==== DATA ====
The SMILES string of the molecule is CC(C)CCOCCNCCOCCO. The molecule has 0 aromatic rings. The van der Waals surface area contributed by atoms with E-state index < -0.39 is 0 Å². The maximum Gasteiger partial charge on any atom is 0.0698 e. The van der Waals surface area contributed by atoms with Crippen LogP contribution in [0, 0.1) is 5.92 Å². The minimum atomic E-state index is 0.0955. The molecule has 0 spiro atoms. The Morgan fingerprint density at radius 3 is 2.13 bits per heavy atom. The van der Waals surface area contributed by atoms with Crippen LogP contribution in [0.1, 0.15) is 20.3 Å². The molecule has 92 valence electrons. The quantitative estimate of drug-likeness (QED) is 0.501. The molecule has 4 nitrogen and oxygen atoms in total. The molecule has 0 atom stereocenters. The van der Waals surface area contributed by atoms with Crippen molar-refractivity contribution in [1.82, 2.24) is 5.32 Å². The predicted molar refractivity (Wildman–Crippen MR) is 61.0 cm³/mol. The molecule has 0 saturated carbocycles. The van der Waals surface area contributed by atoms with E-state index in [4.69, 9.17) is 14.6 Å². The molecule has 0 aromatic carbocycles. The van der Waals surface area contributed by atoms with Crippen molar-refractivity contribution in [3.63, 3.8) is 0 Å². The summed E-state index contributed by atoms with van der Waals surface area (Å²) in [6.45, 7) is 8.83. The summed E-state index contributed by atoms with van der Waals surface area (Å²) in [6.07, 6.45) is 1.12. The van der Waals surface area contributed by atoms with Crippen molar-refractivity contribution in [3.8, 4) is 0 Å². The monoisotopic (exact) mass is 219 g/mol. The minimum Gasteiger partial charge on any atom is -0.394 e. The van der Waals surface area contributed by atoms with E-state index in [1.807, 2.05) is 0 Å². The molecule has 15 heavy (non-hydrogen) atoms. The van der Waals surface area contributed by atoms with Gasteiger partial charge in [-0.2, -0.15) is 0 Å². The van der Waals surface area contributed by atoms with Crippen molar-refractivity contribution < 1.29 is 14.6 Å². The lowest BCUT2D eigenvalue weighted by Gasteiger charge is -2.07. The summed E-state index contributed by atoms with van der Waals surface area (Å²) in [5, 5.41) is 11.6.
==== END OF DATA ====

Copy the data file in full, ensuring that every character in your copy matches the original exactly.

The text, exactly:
The SMILES string of the molecule is CC(C)CCOCCNCCOCCO. The molecule has 0 aromatic rings. The van der Waals surface area contributed by atoms with E-state index < -0.39 is 0 Å². The maximum Gasteiger partial charge on any atom is 0.0698 e. The van der Waals surface area contributed by atoms with Crippen LogP contribution in [0, 0.1) is 5.92 Å². The minimum atomic E-state index is 0.0955. The molecule has 0 spiro atoms. The Morgan fingerprint density at radius 3 is 2.13 bits per heavy atom. The van der Waals surface area contributed by atoms with Crippen LogP contribution in [0.1, 0.15) is 20.3 Å². The molecule has 92 valence electrons. The quantitative estimate of drug-likeness (QED) is 0.501. The molecule has 4 nitrogen and oxygen atoms in total. The molecule has 0 atom stereocenters. The van der Waals surface area contributed by atoms with Crippen molar-refractivity contribution in [1.82, 2.24) is 5.32 Å². The predicted molar refractivity (Wildman–Crippen MR) is 61.0 cm³/mol. The molecule has 0 saturated carbocycles. The van der Waals surface area contributed by atoms with E-state index in [4.69, 9.17) is 14.6 Å². The molecule has 0 aromatic carbocycles. The van der Waals surface area contributed by atoms with Crippen molar-refractivity contribution in [3.63, 3.8) is 0 Å². The summed E-state index contributed by atoms with van der Waals surface area (Å²) in [6.45, 7) is 8.83. The summed E-state index contributed by atoms with van der Waals surface area (Å²) in [6.07, 6.45) is 1.12. The van der Waals surface area contributed by atoms with Crippen molar-refractivity contribution in [3.8, 4) is 0 Å². The monoisotopic (exact) mass is 219 g/mol. The minimum Gasteiger partial charge on any atom is -0.394 e. The van der Waals surface area contributed by atoms with E-state index in [1.807, 2.05) is 0 Å². The molecule has 15 heavy (non-hydrogen) atoms. The van der Waals surface area contributed by atoms with Gasteiger partial charge in [-0.2, -0.15) is 0 Å². The van der Waals surface area contributed by atoms with Crippen molar-refractivity contribution < 1.29 is 14.6 Å². The lowest BCUT2D eigenvalue weighted by Gasteiger charge is -2.07. The summed E-state index contributed by atoms with van der Waals surface area (Å²) in [5, 5.41) is 11.6.